When you were denied by Take‐Two/Firaxis, how did that go down? Did they give any specific reasons?
Here is how our Cease and Desist (C&D) was handled:
A few weeks ago, Team Dragonpunk excitedly opened an email from Take Two, Firaxis’ parent company. The email simply read that Take Two finally wanted to speak with us about our proposed Dragonpunk Kickstarter. With a signed petition of over 1,200 players supporting a Kickstarter for Dragonpunk and the rest of the XCOM 2 mod community, we’d finally been noticed! In the petition and proposed Kickstarter page, we explicitly wrote that all funds would go to Firaxis to further trust in the campaign. We’d continue to be self‐financed, but would finally be able to afford the art assets needed to bring our vision to life!
We felt like Charlie finding the Golden Ticket. This was the moment we’d spent a year and a half and over $50,000 for. Design documents, pre‐production art, and our acclaimed Co‐Op mod all nearing completion, we dared to hope of being “discovered” by a AAA publisher like Take Two. A nagging thought crept forward, “Shouldn’t this email have come from someone in Business Development, not Legal Counsel?” Yet, the email asked for us to choose an available time slot for the following Monday, and sounded extremely positive. I thought, “Surely, if this is a C&D, they would just email it to us, and not make us choose an appointment for our own C&D, right?”
Unfortunately, that is exactly what happened.
We worked through the Super Bowl, and as the weekend closed, I rehearsed my “elevator pitch”; a projected $30 million in additional XCOM 2 sales alone (based on metrics from comparable games and mods), and that’s not even including the sales of Dragonpunk DLC to non backers. On Monday however, we received another email asking to reschedule the appointment on account of the Attorney calling in sick. “Well, we’ve waited this long hadn’t we? What’s one more day?”
Now we had to reschedule our appointment for our own C&D.
As my phone rang the next day, I was confident. “This is it,” I thought, “Take Two and Firaxis waited this long to test our resolve and promote Long War 2, right? That’s smart. Signing Dragonpunk now would bolster the quickly diminishing XCOM 2 player base and mod community until the release of XCOM 3. This has to be it!”
The Attorney got right to the point.
“Firaxis asked us to call you because your Kickstarter campaign is soliciting money from players.”
“Actually, our ‘proposed’ Kickstarter AND petition very clearly state that all funds would go directly to Firaxis”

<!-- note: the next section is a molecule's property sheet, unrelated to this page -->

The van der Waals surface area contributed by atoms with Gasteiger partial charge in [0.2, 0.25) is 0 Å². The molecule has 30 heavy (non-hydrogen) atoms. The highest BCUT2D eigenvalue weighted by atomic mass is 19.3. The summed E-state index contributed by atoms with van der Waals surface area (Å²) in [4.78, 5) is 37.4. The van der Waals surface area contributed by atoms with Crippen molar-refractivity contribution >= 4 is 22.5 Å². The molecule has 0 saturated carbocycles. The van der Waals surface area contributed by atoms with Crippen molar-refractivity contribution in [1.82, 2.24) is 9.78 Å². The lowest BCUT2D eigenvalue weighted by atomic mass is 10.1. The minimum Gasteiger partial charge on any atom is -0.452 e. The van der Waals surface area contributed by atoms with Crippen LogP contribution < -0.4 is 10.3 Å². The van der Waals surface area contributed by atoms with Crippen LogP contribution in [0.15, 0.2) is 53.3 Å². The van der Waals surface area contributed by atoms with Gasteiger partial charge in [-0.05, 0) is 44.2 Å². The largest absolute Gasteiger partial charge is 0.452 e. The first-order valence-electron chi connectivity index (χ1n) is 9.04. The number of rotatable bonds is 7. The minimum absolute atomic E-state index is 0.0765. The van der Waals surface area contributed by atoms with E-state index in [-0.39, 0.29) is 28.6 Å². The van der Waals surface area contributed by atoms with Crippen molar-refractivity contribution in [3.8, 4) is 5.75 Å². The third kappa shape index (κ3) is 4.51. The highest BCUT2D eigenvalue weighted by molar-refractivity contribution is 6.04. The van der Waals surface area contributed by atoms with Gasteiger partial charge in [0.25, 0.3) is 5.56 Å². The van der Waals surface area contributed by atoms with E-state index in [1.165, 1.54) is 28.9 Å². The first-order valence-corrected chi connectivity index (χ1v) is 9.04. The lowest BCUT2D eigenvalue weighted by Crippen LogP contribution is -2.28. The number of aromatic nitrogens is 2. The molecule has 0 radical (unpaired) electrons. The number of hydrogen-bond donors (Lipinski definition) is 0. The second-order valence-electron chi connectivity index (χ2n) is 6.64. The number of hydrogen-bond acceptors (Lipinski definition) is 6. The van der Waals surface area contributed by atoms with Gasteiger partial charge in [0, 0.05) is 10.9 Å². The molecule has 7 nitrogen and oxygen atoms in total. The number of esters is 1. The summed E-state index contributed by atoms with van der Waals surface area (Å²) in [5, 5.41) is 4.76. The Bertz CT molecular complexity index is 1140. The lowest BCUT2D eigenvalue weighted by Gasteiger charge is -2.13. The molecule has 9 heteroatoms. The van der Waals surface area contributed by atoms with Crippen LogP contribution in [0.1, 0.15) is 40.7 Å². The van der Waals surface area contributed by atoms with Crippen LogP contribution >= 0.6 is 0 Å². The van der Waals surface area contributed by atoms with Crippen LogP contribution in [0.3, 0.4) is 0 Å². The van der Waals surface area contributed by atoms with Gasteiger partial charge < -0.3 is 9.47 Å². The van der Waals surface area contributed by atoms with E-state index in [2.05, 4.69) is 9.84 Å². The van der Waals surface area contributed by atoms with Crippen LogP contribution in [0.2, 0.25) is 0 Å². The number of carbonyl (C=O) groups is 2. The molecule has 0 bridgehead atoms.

“Hmm… Well, we just can’t let you profit off our IP!”
“There is no profit involved. We’re just trying to raise enough for art assets. The rest of the XCOM 2 modders request art help as well.”
After going back and forth like this for another few minutes, I realized that they hadn’t even read the proposed Kickstarter and petition. After a year and half of development, they couldn’t be bothered to take 5 minutes to read a proposal that only stood to benefit them.
“Well… We can’t let you keep the Kickstarter up, but we’re still happy to let you mod for free!”
(Paraphrased because I finally burst out laughing)
“I’m sorry, but I can’t let my team continue as free labor for a megacorp worth over a billion dollars if there is no potential for a future. Have a good day.”
The call was exactly 6 minutes, 27 seconds. The call hardly necessitated the entire 30 minute appointment, and could have been easily accomplished on the previous Friday.
Here is how I would have handled it:
While the executive leadership of a game studio certainly can’t meet with every fan with a business proposal, modders covered in PC Gamer, Game Spot, and just about every major gaming publication should have earned a 15 minute Skype call. Even if Take Two had no intention of approving the Kickstarter, it’s professional courtesy. After presenting our pitch, they should have at least said, “While there is certainly a lot of merit to your proposal, we’re unfortunately unable to allocate the resources at this time to accommodate your Kickstarter. We’re incredibly grateful for our modding community, and would be willing to revisit this issue in a year or two if you continue to build a player‐base, though we still can’t guarantee anything then.”
That’s all that had to happen. Honestly, for most modders, just a “thank you” on a Skype call is more than enough motivation to continue developing for another 2 years, even if a proposed Kickstarter is declined. I know we certainly would have!
Was this the final straw when it came to deciding to go your own way after all this? Or had there always been a contingency to make your own game if you hit a wall with what could be done with modding?
Business is all about taking a series of calculated risks, and mitigating those risks whenever possible. While the StartUp Acqui‐hire business model is used successfully in every other industry, the Games Industry is still relatively new, and hasn’t yet reached that level of maturity. Across the Industry, we’re all trying to figure out a way to empower modders as the middle market with funding to realize their vision. Paid mods for Skyrim didn’t seem to work, so it was worth trying a proposed Kickstarter.
As a way to mitigate the risk of Take Two declining our proposed Kickstarter, we developed all our assets for (re)use in a modern game engine. We’ve also been developing for Amazon Lumberyard since their major 1.7 update, which released about the same time Robert’s Industries announced they would be “moving” Star Citizen to Lumberyard.
Even with all that’s happened, I still think making a full Dragonpunk game as a total conversion at 10% of the cost was worth the risk. We probably would have kept modding for the next couple years, had Take‐Two not stopped us. This summer we were set to release a Co‐Op version of Long War 2 that would allow 4 players in the same strategy campaign at the same time with the ability to split up the tactical mission amongst the 4 players. With just a few more months needed for development, we’re contemplating finishing it, but we’ve just all been put off by how this whole situation was handled.